At the age of 18, Nadia Battocletti has already achieved something that no other Italian woman in history has managed.
Last month in Tilburg, Battocletti became the first Italian woman to win an individual title at the European Cross Country Championships. Contesting the U20 event on the muddy course of the Beekse Bergen Safari Park, Battocletti was always in control and broke away with 500 metres to go.
She crossed the line one second ahead of world U20 800m and 1500m bronze medallist Delia Sclabas, the Swiss runner who had beaten Battocletti in the 3000m at the European U20 Championships in 2017.
“It’s a dream come true,” she said of her triumph. “I didn’t expect to win at the start of the race, but with each lap I started to believe it more and more. On the second lap I felt that my body was ready to make a move. I felt I had an extra gear in the final 300 metres and I was determined to give it my all. I didn’t think that I would have been able to stay in the lead for so long, but everything went well.
“It was a difficult race, not only because of the weather, but also because of the strong opponents,” added Battocletti, who finished fifth in the U20 race at the previous year’s European Cross Country Championships. “I dedicate the gold medal to my parents who travelled to Tilburg to support me. My father said that I was going to win.
“I was nervous before this race. But, thanks to the support of my father, I now have a more confident approach to competitions. This win has changed me.”
Inspired by her father
As the daughter of two international athletes, running has been a part of Battocletti’s life for as long as she can remember.
Her father and coach Giuliano Battocletti took bronze in the 5000m at the 1994 World U20 Championships in Lisbon, finishing behind Kenyan legend Daniel Komen. He also contributed to the Italian team’s gold medal at the 1998 European Cross Country Championships in Ferrara where he finished seventh in the individual race.
One particular childhood memory stands out.
“In 2007 my father took part in a local snowshoe running race called Ciaspolada,” she recalls. “He had a big margin over his rivals and at the end he stopped to take my hand and I ran with him for the final 50 metres. Since then, athletics has become an important part of my life.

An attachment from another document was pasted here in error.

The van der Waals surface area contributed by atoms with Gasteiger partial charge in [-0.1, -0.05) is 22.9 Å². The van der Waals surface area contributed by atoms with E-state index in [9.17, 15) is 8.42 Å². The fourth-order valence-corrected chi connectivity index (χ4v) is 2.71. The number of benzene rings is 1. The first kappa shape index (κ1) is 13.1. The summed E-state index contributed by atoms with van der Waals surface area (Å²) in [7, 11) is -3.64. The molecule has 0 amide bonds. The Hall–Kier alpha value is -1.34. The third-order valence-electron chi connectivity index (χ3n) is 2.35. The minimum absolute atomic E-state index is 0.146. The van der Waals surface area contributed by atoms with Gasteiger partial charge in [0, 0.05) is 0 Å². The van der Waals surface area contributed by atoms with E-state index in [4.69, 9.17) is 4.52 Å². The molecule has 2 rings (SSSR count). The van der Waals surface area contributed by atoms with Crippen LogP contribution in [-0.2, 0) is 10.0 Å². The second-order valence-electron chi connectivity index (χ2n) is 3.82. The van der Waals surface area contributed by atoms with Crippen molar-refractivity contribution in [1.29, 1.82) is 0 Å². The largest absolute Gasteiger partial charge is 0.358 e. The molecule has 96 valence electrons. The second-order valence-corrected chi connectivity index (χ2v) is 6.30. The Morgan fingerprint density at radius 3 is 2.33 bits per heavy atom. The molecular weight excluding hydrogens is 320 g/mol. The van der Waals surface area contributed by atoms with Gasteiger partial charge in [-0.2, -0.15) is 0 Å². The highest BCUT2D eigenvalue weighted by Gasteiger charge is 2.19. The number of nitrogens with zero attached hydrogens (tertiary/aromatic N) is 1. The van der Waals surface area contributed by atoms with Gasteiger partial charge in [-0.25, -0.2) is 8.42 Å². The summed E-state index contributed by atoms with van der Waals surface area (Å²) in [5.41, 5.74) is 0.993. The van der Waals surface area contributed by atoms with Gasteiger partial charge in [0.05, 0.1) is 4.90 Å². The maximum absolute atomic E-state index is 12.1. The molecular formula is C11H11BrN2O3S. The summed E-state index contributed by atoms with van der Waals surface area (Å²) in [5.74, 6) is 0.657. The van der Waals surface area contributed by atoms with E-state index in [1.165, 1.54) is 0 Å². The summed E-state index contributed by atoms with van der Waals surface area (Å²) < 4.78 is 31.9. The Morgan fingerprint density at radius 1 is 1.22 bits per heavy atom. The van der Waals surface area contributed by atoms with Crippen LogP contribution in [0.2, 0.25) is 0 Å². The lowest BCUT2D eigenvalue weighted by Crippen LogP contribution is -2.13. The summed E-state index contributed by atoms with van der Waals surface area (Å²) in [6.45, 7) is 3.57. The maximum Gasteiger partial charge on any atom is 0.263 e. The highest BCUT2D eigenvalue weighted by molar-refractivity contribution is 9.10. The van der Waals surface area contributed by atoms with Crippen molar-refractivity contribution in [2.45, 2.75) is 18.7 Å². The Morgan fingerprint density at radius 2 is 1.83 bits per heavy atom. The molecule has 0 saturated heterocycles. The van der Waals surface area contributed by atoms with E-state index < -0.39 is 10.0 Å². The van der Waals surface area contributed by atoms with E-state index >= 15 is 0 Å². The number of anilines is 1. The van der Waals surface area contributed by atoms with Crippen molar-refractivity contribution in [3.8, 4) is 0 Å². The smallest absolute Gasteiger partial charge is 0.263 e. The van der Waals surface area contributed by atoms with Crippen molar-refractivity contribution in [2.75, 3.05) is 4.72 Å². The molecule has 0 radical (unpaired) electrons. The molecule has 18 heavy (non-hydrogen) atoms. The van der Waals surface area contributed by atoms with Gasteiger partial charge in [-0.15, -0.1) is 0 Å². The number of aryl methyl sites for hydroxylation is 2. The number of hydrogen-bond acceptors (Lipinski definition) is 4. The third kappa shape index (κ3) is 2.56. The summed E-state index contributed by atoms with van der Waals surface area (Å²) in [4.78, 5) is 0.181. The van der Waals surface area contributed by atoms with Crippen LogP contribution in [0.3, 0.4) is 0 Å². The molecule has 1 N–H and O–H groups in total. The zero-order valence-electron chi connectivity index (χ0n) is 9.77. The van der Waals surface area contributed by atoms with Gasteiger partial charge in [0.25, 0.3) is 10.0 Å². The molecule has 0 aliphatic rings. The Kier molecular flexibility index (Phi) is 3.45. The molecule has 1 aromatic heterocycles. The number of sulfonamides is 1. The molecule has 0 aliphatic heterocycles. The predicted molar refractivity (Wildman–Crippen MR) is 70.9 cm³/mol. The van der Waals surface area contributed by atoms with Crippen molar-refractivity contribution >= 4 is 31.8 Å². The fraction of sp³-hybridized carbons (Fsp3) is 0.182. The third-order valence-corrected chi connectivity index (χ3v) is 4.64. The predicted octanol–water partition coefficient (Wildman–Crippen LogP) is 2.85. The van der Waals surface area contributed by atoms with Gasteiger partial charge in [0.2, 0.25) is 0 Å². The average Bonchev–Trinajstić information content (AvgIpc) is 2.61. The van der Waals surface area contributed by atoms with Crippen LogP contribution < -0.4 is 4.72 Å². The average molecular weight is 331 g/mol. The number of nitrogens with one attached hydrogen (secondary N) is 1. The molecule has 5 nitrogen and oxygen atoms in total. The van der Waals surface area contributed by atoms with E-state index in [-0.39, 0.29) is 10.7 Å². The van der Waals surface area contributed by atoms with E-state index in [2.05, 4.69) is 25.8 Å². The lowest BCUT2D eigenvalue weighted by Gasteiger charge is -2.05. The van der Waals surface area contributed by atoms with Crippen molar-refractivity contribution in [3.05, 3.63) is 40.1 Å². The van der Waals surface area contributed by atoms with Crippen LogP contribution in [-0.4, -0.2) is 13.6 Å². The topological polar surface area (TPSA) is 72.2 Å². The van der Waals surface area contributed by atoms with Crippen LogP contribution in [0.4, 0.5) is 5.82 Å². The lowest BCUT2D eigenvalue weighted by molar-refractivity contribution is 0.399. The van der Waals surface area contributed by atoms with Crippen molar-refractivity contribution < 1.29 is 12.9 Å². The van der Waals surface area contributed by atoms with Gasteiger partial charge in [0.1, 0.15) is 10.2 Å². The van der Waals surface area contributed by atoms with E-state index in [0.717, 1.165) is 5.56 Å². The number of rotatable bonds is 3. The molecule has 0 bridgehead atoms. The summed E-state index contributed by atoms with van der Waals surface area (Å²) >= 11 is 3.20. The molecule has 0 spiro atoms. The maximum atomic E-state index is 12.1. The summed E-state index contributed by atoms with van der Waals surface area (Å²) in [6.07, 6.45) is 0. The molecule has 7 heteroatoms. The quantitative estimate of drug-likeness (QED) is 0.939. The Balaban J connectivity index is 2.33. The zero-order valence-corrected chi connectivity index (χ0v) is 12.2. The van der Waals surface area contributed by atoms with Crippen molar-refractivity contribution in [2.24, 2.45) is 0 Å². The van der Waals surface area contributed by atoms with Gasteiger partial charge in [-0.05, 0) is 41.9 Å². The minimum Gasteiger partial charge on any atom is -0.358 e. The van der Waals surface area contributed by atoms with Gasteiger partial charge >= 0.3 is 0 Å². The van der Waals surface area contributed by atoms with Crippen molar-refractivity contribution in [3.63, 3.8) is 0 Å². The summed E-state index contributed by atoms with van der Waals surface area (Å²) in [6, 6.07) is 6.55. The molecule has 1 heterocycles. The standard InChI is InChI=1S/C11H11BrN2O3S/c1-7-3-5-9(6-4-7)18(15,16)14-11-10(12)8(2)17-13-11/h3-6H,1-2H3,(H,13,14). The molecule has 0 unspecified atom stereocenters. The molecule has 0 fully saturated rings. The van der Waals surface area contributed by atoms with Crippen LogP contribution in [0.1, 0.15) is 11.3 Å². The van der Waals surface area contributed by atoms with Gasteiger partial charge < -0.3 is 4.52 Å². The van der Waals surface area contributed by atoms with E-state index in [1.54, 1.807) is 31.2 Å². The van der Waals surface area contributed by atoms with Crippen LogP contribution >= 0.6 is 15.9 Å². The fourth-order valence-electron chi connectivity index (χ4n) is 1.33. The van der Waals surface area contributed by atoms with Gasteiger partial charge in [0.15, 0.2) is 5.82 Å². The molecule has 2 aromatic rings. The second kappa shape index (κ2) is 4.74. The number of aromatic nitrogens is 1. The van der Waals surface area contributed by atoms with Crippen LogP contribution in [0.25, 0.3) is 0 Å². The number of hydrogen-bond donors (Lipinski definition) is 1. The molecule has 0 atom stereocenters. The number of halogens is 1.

“I owe everything to my parents and to the advice they have always given me, not only in athletics, but also in life,” adds Battocletti, whose mother, Jawhara Saddougui, was a former middle-distance runner and had an 800m PB of 2:01.
“At the beginning, my father did not want to push me and athletics was just fun. I started taking the sport more seriously when I was in the U18 category. Athletics is now my future.
“I have a special relationship with my father, who is also my coach and has a strong passion for athletics. He has taught me how to run on the track and in cross country. My mother gives me important psychological and moral support.
“My role model has always been Hicham El Guerrouj, a true athletics legend,” she adds. “He never gave up and managed to win races even when it looked as though he may be beaten.”
From the mountains to the track
From an early age, Battocletti showed promise at a range of distances across various surfaces. She also practiced other sports, such as swimming, dancing, climbing and basketball. Born and raised in the picturesque and mountainous Trentino Alto Adige area of Italy, she also excelled at mountain running and in 2017 she won the WMRA Youth Cup in that discipline.
Battocletti was the first European finisher in the U20 women’s race at the IAAF World Cross Country Championships Kampala 2017, placing 34th in her first appearance at this event. Later that year she took the bronze medal in the 3000m at the European U20 Championships in Grosseto.
“I had a very long and busy season in 2017,” she said. “I did not expect to achieve all of those results and have so many experiences at a high level. I have great memories of Grosseto where my teammates supported me over the final 100 metres. They gave me the energy to win the medal.”
She finished eighth in the 3000m at last year’s IAAF World U20 Championships Tampere 2018 in 9:13.45, the fastest time by an Italian U20 runner since 1979. She capped a successful 2018 track season by winning the senior national 5000m title in Pescara, where she became the first athlete born after 2000 to win at the Italian Championships.
“Although it was a PB, I was not completely happy with my result in Tampere,” she said. “The Italian 5000m title was a big surprise, although I was confident that I could run a good race.”
Battocletti has some big targets for the year ahead, both on and off the track.
“Studying is very important and I need to balance my life between school and sport,” said Battocletti, who will have her leaving exams in June and hopes to study architecture at the University of Trento next year.
As far as athletics is concerned, she plans to compete at the IAAF World Cross Country Championships Aarhus 2019, using it as an important stepping stone for the track season later in the year.
“I consider cross country my favourite discipline,” she says. “I grew up running races like Campaccio in San Giorgio su Legnano where I won at U18 level in 2016 and 2017. I will also run the 3000m at the Italian Indoor Championships in Ancona in February, but my biggest goal for the summer is to run at the European U20 Championships in Boras in July.”
Whether it’s down to her family background in athletics or her experience of running in the clouds, Battocletti is no longer hesitant to set herself lofty goals.
Diego Sampaolo for the IAAF